How to keep your food fresher for longer
September 1, 2023
Keeping a hot pantry cool can seem difficult in the warmer weather. However, it’s vital to limit the heat and humidity in your kitchen pantry. This helps slow down bacteria growth, which reduces food waste and ensures that everything is safe to eat.
Prioritise food temperature
The ideal food storage temperature, according to the National Centre for Home Food Preservation, is 10-21˚C (50-70˚F). Anything over that will shorten its shelf life resulting in food waste and wasting money. The good news is that kitchen heat doesn’t just materialise out of thin air – it comes from avoidable sources, so you can do something about it.
Pantry design options
If you’re considering a kitchen pantry unit, make sure it’s heat-proof for all-round use. Instead of heat-conducting metal shelves, choose a butler’s pantry or a pantry for the kitchen with wooden pantry shelves such as Masterclass Kitchens’ Hathaway pantry design. Whether you opt for a walk-in or storeroom pantry, kitchen storage cabinets or a pantry with pull-out shelves, its storage solutions can be tailored to your needs and budget with premium craftsmanship that not only looks timeless and elegant but also retains less heat.
Additional temperature regulation ideas for a pantry include bright pantry door colours to keep the produce inside dark surroundings, which prevents light from heating the food. Installing your freestanding or built-in pantry cupboard on a north-facing wall will also minimise direct sunlight, helping to keep its contents cool.
Corner kitchen pantry
Another solution is to place your pantry kitchen cabinets far away from warm appliances. If this isn’t possible on a flat wall, Masterclass Kitchens offers The Lansbury, a luxurious corner pantry solution. Perfect for homes without the space for a walk-in pantry, it curves across 90˚ corners on Masterclass kitchen collections, making the most of every inch.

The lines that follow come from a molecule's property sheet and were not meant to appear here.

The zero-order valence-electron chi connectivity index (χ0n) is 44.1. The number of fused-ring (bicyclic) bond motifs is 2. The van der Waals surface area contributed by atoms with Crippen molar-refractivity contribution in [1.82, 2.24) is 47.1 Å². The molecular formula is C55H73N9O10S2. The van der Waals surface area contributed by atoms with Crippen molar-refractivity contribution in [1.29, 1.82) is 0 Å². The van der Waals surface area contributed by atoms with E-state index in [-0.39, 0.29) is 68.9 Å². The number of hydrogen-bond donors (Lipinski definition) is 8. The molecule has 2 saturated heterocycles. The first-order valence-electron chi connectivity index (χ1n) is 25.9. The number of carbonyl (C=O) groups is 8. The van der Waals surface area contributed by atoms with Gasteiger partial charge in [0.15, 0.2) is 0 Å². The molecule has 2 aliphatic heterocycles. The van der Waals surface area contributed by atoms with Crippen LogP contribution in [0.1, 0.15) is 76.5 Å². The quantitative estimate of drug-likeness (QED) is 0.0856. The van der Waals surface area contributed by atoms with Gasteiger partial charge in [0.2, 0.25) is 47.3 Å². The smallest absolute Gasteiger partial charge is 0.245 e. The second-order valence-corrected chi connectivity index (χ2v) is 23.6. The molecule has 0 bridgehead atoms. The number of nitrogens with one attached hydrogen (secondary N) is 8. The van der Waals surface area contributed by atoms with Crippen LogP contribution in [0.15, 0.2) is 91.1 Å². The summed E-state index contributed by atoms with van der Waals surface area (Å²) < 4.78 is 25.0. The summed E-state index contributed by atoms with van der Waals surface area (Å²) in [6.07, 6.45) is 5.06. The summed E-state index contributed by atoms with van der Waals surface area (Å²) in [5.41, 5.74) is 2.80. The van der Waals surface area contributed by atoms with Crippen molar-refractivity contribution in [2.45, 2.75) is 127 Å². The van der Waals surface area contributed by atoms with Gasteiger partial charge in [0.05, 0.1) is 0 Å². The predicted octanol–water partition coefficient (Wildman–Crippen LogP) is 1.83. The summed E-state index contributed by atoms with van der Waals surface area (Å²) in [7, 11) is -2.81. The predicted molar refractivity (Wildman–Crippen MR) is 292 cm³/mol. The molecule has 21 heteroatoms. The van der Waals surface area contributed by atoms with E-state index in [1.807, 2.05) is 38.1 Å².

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Optimise ventilation and airflow
One of the most effective ways to reduce the impact of heat on any kitchen storage cabinet is to optimise both ventilation and airflow. Keeping it airy with open shelving and a door that’s not airtight but still solid will prevent humidity from settling in nooks and crannies as condensation.
Masterclass has plenty of open shelving options such as island and wall-mounted solutions that have the added benefit of making a small kitchen feel brighter and bigger. Avoid boxy storage and choose a mix of basket cupboard storage and pantry shelving that’s well-spaced and organised and remember to rotate its contents so that the closest use-by dates are eaten first. It’s all about giving your pantry organisation breathing space to alleviate heat accumulation. Another solution is to actively nurture air circulation by installing an air conditioning unit in your kitchen.
Track and regulate humidity
Heat during the warmer months can easily spoil food but other factors can also have a negative effect. These include acidity, oxygen exposure and moisture levels. Different foods prefer different humidity levels too – fresh fruit and vegetables like 90-95%, cheese 75-95% and dry goods less than 50%. While keeping such ingredients in the fridge is a good idea, most fridges only have around 30% humidity, which isn’t ideal for those that need more.
A humidity-monitoring hygrometer, as well as pull-out shelves, pantry baskets and pantry boxes, will keep your pantry ventilated and if the humidity rises too high, add silica gel sachets to dry the air. You can also move at-risk items from open shelves to pull-out drawers or plastic kitchen storage containers.
Kitchen storage for every need
At Masterclass Kitchens, whether you choose the Lansbury corner pantry unit with ample space and deep shelves for pantry baskets or the Hathaway with its multitude of storage options, there are pantry organisation ideas to suit all needs. Check out the full range of kitchen storage here.